Tuesday, September 17, 2013

VET STORY 2 | Franklin D'Olier, Founded American Legion 9-19-1919

Franklin D'Olier (1877-1953)
in WWI uniform. He was a
Quartermaster in France, was
elected first National Comman-
der of the American Legion
and later became Prudential's
CEO (1938-46). 
Congress chartered the American Legion on September 19, 1919.  The man elected as the first National Commander was an early advocate of a new, more broadly based organization for U.S. veterans, Franklin Woolman D'Olier (April 28, 1877-December 10, 1953). He was in the quartermaster corps of the U.S. Army in France.

American Legion, Founded 1919 as
a more inclusive veterans' group
than the VFW.
The impetus for the initial convening of an organizational planning group came from Lt. Col. Theodore Roosevelt, eldest son of the President, who was with active-duty personnel in France waiting to be repatriated to the United States.

The first caucus of what would come to be called the American Legion was in Paris. By the time it met, young Col. Roosevelt had returned to the USA. The concept of the American legion is that it would be more inclusive than The Veterans of Foreign Wars, which was limited to those who served overseas and only in wartime. Many veterans - those who served during peace-time, or who did not serve overseas - were denied admission to the VFW.

At the first meeting of the new Legion, D'Olier was elected as its first National Commander.

Franklin's granddaughter, Anne d'Olier Mullen (her mother Winifred Lee d'Olier insisted that the "d" in D'Olier be spelled Frenchwise in lower case) told me that when he was in France, he made efficiency improvements.

Franklin, she said, observed that the Overseas Expeditionary Forces routinely threw away boots and clothing when these items became worn and needed repair. Franklin noted three problems with this practice: (1) It was expensive to buy new items from the United States, (2) new supplies were often delayed, and (3) It was resource-wasteful.

Anne d'Olier Mullen, Franklin's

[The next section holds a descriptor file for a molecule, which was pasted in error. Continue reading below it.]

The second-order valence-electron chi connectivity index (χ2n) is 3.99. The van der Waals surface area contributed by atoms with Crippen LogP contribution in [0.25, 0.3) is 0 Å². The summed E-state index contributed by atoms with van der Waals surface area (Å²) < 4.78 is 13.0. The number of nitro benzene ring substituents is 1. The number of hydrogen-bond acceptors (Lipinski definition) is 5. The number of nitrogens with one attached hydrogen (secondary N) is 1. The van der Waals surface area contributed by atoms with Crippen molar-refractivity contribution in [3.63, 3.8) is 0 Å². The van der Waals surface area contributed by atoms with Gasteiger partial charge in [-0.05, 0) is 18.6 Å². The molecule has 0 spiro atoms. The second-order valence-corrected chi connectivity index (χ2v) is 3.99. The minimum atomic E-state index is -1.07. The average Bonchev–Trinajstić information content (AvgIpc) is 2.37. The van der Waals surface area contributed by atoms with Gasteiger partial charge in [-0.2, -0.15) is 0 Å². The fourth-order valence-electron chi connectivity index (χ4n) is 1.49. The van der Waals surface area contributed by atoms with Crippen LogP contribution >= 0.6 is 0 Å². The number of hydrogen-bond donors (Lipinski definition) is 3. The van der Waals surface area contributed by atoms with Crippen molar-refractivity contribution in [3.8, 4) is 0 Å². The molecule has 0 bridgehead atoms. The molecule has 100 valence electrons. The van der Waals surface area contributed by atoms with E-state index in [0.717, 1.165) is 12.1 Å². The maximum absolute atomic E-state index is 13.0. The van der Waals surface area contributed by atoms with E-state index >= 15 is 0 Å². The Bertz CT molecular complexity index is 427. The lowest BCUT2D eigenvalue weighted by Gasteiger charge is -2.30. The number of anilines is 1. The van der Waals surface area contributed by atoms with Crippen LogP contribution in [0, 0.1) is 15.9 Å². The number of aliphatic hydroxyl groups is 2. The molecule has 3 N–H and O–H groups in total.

granddaughter, as a very young
figure skater. Photo courtesy
of the subject.
D'Olier decided to hire local French artisans to repair these items and thereby both created jobs for unemployed French people and saved the United States a lot of money. His granddaughter told me that the French Government gave him a high honor (Legion d'Honneur she thinks ) for his creating of work for French people after World War I, as well as for his quartermaster management skills.

During his service in France, D'Olier noted that many veterans had not yet seen service overseas when the First World War ended, and new recruits would be serving in peacetime. The VFW, as noted above, would not admit them.

D'Olier attended the first Legion convention in Minneapolis on November 10-12, 1919, which was the culmination of a planning process that included caucuses in Paris and St. Louis. D'Olier was elected its first National Commander for the year 1919-20, when he was 42 years old. His granddaughter Anne d'Olier Mullen told me that Hanford MacNider, who later became the fourth National Commander, was the other candidate in the initial election. The two of them - Franklin and Hanford - went out to a bar together while the vote was being taken and remained friends for years after the election. The first four National Commanders were: